I was president of EURALEX from 2010 to 2012. I joined the board in 2002 as an ex officio conference organiser member, and then served as member assistant, secretary, treasurer, vice, president, president, and finally past president. I was never destined to become a lexicographer, it was one of those things that happens without any real preplanning. My involvement in EURALEX was all a question of meeting remarkable people. At school, I was heavily involved in archaeology, but went on to study history before finally finding myself in France, teaching English to non-specialists. I worked in the Faculty of science in Nantes for many years and became closely involved with one research group and the problem of how to help students discover scientific English and how to help non-native researchers publish in English. To go further in my quest, I undertook a distance, Masters, course with Aston University, and this is where I discovered corpus linguistics and lexicography through meeting, Frank Knowles, a founder member and president of EURALEX and Peter Roe. At the age of 40, I undertook a PhD using corpus linguistics and lexicography for the teaching of English to non-specialists. At a conference in Pecs in Hungary, I met two other remarkable people who changed my life: Thierry Fontenelle and Marie-Hélène Corréard, both past presidents of Euralex. They wanted to have EURALEX congress in France, and persuaded me to offer my services. Completely mad, I was after all a newly nominated civil servant newly arrived in a small University, I accepted. Joining the board meant I met many other remarkable people and EURALEX became my family. The simple language teacher never expected to be mixing with people like Patrick Hanks, Sue Atkins, John Rundall, John Sinclair, Rosamund Moon, and two people I shall never forget, Adam Kilgarrif and Paul Bogaards, both of whom were taken from us far too early. I also became firm friends with many others, but I really have to mention my dear friends, Janet, Carla and Tinatin.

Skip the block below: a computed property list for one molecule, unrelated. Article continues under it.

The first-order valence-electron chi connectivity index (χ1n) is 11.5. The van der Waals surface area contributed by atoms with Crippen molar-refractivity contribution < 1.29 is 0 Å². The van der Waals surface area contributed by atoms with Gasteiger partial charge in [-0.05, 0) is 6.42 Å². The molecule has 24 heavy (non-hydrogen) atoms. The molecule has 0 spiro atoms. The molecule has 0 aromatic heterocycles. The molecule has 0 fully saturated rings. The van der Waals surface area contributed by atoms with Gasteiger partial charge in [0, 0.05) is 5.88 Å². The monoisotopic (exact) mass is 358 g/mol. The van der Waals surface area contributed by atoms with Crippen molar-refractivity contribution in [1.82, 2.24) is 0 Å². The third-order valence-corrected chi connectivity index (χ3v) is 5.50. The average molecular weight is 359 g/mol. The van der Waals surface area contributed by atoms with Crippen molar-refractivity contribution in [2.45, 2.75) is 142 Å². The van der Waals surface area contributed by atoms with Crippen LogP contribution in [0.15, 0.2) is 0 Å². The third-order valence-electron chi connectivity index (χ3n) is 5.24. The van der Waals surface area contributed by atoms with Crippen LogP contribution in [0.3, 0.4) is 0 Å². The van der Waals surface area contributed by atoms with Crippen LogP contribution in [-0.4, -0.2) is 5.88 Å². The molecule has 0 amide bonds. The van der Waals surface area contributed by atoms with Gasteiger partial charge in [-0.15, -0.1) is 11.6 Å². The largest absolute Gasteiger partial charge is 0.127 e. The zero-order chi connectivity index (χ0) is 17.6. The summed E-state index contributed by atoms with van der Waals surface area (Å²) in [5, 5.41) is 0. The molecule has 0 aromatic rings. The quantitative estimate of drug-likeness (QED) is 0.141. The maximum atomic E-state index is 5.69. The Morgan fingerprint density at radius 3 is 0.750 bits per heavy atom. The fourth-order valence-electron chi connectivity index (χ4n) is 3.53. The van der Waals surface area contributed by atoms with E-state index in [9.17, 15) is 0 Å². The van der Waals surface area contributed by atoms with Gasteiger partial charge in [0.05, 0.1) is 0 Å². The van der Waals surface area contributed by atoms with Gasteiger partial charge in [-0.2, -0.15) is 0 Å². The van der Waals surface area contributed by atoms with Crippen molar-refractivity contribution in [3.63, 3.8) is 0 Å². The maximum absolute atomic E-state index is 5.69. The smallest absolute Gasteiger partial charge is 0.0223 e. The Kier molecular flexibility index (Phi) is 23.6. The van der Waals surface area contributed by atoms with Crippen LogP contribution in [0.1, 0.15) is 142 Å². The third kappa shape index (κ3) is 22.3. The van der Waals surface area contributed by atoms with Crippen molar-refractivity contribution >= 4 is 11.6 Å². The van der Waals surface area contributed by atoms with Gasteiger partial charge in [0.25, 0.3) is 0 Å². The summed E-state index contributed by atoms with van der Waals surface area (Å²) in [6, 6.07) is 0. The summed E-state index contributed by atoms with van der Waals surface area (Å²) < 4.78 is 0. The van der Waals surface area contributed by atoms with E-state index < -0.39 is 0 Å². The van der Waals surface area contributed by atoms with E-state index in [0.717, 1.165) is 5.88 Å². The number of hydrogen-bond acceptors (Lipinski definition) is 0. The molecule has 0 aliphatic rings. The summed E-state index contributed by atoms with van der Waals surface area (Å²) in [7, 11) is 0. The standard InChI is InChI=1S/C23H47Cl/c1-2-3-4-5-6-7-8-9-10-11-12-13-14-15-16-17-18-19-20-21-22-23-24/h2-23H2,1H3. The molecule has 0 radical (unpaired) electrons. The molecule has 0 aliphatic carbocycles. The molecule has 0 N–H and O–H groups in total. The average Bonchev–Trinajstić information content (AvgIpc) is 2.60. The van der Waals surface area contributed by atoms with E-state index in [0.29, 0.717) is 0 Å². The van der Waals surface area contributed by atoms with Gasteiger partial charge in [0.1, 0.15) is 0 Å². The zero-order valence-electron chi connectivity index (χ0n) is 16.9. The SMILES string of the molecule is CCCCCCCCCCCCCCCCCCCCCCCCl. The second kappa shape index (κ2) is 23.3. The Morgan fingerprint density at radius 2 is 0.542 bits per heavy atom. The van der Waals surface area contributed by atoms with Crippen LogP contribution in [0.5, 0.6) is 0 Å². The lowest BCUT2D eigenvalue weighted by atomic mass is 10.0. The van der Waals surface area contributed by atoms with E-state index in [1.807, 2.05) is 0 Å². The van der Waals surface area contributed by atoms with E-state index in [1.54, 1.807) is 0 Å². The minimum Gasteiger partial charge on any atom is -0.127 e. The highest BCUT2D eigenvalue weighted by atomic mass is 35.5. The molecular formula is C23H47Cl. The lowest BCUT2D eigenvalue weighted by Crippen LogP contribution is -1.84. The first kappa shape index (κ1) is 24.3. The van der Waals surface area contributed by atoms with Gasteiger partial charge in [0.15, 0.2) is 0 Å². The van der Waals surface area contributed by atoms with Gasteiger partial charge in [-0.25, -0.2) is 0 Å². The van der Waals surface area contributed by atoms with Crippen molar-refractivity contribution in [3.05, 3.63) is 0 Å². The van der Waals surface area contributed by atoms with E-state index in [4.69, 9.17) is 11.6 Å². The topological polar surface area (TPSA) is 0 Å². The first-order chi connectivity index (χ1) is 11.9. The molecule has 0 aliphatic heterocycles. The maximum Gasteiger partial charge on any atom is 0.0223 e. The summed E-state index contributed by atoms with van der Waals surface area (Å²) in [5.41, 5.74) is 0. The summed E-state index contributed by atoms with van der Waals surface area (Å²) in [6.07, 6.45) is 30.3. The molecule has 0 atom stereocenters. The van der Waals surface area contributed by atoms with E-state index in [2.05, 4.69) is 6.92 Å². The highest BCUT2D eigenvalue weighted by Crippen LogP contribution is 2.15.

Over the years, I found myself involved in historical lexicography and now work entirely in this world as my retirement plan. I am currently digitising a late 17th century French dictionary and trying to reconstruct the source corpus for this encyclopaedic work.
EURALEX is a family, and the board, close family. The dynamism of EURALEX comes from the fact that there are always new people, young taking over from the older. We leave the board, but we don’t live association which is why I am so delighted to have been asked to give this talk.